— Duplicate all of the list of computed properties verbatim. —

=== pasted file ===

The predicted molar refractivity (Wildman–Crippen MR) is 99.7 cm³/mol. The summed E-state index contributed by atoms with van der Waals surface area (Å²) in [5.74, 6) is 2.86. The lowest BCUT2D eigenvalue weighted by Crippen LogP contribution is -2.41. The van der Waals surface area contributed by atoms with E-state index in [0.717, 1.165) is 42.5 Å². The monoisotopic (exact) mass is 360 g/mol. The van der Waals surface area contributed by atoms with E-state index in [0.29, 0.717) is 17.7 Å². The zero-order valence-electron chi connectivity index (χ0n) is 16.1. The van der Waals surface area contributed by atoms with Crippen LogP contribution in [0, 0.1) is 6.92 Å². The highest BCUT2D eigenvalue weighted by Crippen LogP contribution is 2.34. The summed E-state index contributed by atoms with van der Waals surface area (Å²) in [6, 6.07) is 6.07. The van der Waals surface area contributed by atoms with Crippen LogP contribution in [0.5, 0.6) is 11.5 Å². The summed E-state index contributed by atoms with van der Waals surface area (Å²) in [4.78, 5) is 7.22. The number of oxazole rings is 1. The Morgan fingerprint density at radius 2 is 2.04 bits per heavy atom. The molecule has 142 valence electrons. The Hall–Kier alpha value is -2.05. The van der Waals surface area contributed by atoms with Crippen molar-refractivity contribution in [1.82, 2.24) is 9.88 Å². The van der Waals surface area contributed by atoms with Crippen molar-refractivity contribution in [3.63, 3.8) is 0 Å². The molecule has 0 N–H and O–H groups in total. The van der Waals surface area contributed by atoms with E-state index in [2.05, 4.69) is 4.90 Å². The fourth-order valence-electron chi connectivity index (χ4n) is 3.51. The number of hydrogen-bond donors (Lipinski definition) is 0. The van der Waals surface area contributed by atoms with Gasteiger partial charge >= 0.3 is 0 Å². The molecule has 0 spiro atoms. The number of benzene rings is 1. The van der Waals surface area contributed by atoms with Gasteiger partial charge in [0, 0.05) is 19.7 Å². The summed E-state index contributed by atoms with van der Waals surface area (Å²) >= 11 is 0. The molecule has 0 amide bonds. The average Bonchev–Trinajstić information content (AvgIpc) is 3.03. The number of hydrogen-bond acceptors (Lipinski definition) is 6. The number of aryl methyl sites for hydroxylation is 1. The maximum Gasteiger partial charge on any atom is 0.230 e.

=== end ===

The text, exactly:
The predicted molar refractivity (Wildman–Crippen MR) is 99.7 cm³/mol. The summed E-state index contributed by atoms with van der Waals surface area (Å²) in [5.74, 6) is 2.86. The lowest BCUT2D eigenvalue weighted by Crippen LogP contribution is -2.41. The van der Waals surface area contributed by atoms with E-state index in [0.717, 1.165) is 42.5 Å². The monoisotopic (exact) mass is 360 g/mol. The van der Waals surface area contributed by atoms with E-state index in [0.29, 0.717) is 17.7 Å². The zero-order valence-electron chi connectivity index (χ0n) is 16.1. The van der Waals surface area contributed by atoms with Crippen LogP contribution in [0, 0.1) is 6.92 Å². The highest BCUT2D eigenvalue weighted by Crippen LogP contribution is 2.34. The summed E-state index contributed by atoms with van der Waals surface area (Å²) in [6, 6.07) is 6.07. The van der Waals surface area contributed by atoms with Crippen LogP contribution in [0.5, 0.6) is 11.5 Å². The summed E-state index contributed by atoms with van der Waals surface area (Å²) in [4.78, 5) is 7.22. The number of oxazole rings is 1. The Morgan fingerprint density at radius 2 is 2.04 bits per heavy atom. The molecule has 142 valence electrons. The Hall–Kier alpha value is -2.05. The van der Waals surface area contributed by atoms with Crippen molar-refractivity contribution in [1.82, 2.24) is 9.88 Å². The van der Waals surface area contributed by atoms with Crippen molar-refractivity contribution in [3.63, 3.8) is 0 Å². The molecule has 0 N–H and O–H groups in total. The van der Waals surface area contributed by atoms with E-state index in [2.05, 4.69) is 4.90 Å². The fourth-order valence-electron chi connectivity index (χ4n) is 3.51. The number of hydrogen-bond donors (Lipinski definition) is 0. The van der Waals surface area contributed by atoms with Gasteiger partial charge >= 0.3 is 0 Å². The molecule has 0 spiro atoms. The number of benzene rings is 1. The van der Waals surface area contributed by atoms with Gasteiger partial charge in [0, 0.05) is 19.7 Å². The summed E-state index contributed by atoms with van der Waals surface area (Å²) >= 11 is 0. The molecule has 0 amide bonds. The average Bonchev–Trinajstić information content (AvgIpc) is 3.03. The number of hydrogen-bond acceptors (Lipinski definition) is 6. The number of aryl methyl sites for hydroxylation is 1. The maximum Gasteiger partial charge on any atom is 0.230 e.